Gareth Southgate considering future after England were knocked out of the World Cup by holders France on Saturday; Southgate contracted to England until conclusion of Euro 2024
Monday 12 December 2022 22:09, UK
Gareth Southgate is considering leaving his job as England manager.
England were knocked out of the World Cup by France on Saturday and Southgate wants time and space to make sure he makes the right decision.
Speaking after England's quarter-final exit, Southgate said: "These tournaments take a lot out of you, and I need time to reflect. We've done that after every tournament and that's the right thing to do."
He added: "I don't want to be four, five months down the line thinking I've made the wrong call. It's too important for everybody to get that wrong."
Southgate has never hidden the fact he wants to return to club management one day and if he was to leave England he would hope to land a top Champions League club in England or Europe.
The FA and England players want Southgate to stay until at least the European Championships in Germany in 2024. Last year, Southgate signed a two-year contract extension which expires after Euro 2024.
Southgate led England to a first World Cup semi-final in 28 years in Russia in 2018, going out in extra-time to Croatia, before a Euro 2020 final defeat on penalties to Italy in the summer of 2021.
Sky Sports commentator Martin Tyler:
"He has done extremely well. I've seen England go out of a lot of World Cups, but rarely go out with this sense of wellbeing.
"The future is very bright, and of course that all stems from Gareth Southgate, the way he has taken on not just the job, but the job of developing the squad, and the whole business of developing the FA and turning it into a place where the young players want to actually go and come through the pathway - and can see quite a quick route into the national team.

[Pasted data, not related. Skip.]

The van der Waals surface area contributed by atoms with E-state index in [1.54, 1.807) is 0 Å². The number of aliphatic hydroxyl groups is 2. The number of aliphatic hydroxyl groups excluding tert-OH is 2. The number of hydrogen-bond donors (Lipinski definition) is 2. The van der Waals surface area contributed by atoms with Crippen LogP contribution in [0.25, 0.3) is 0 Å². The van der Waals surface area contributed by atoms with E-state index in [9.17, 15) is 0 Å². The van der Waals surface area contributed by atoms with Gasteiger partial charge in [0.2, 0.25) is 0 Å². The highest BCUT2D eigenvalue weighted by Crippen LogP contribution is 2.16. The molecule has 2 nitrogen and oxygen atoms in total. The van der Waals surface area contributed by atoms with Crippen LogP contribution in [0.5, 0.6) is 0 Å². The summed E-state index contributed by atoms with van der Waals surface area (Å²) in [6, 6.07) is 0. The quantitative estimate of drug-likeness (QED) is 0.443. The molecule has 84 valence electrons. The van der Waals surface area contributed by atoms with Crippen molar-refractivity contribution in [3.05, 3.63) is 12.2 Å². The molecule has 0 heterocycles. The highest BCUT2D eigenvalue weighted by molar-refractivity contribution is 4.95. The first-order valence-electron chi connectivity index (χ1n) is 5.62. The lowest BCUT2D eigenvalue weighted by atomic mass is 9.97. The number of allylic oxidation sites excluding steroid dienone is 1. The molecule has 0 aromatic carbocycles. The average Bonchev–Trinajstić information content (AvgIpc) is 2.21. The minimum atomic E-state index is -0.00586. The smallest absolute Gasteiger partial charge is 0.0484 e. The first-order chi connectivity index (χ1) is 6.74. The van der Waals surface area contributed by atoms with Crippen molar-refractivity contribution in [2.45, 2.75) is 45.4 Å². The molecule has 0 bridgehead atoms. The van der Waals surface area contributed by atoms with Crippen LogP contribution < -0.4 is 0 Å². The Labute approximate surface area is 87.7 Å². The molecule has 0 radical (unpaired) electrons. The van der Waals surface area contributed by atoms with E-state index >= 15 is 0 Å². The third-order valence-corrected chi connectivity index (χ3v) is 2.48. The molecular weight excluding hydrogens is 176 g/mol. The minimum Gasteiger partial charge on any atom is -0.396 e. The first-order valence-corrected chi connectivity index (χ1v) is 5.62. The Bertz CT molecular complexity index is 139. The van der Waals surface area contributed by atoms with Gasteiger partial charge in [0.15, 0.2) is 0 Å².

"So, there is a 100 per cent argument for him staying, but obviously it's a personal choice and I can understand why [he is considering his future]."
Sky Sports' Peter Smith:
"We've got credibility now. The rest of the world believe that England are competitive." Gareth Southgate's words ahead of what could prove to be his final game in charge of his country are a fitting tribute to his legacy.
In the end, there was no trophy. France proved too strong, and football still hasn't come home. But the triumph of the Southgate era has been to transform a national team on and off the pitch, in how it is regarded at home and abroad.
When criticism of Southgate's style was flying around during a dip in performances and results earlier this year it was easy to forget just where he had taken this team from.
England, remember, had been embarrassed in consecutive tournaments when he took up the reins. They had finished bottom of their group and winless at the 2014 World Cup before the humiliation of Iceland at Euro 2016 two years later.
Since then, there's been a World Cup semi-final, a Euros final and now this quarter-final exit to defending world champions France. It's a level of consistency that only Sir Alf Ramsey among Southgate's predecessors ever achieved.
Throughout his time in charge, there were calls for him to cut loose and take off the handbrake. But through his considered approach to each major tournament test and inspirational leadership around the big issues away from the field, Southgate fashioned a side that delivered great moments for its supporters, with players held in greater affection than many who had gone before them. The connection between the players and the fans in the stands has been restored.
Southgate's England broke records, smashed through glass ceilings, and united the nation behind the Three Lions crest.
They were a penalty kick away from silverware at Wembley last summer. That first major title since 1966 remains elusive but as Southgate says, England have been restored to the elite level under his watch.
In the painful aftermath of defeat to France, that is a legacy to be proud of - and a fantastic platform for his successor to build on.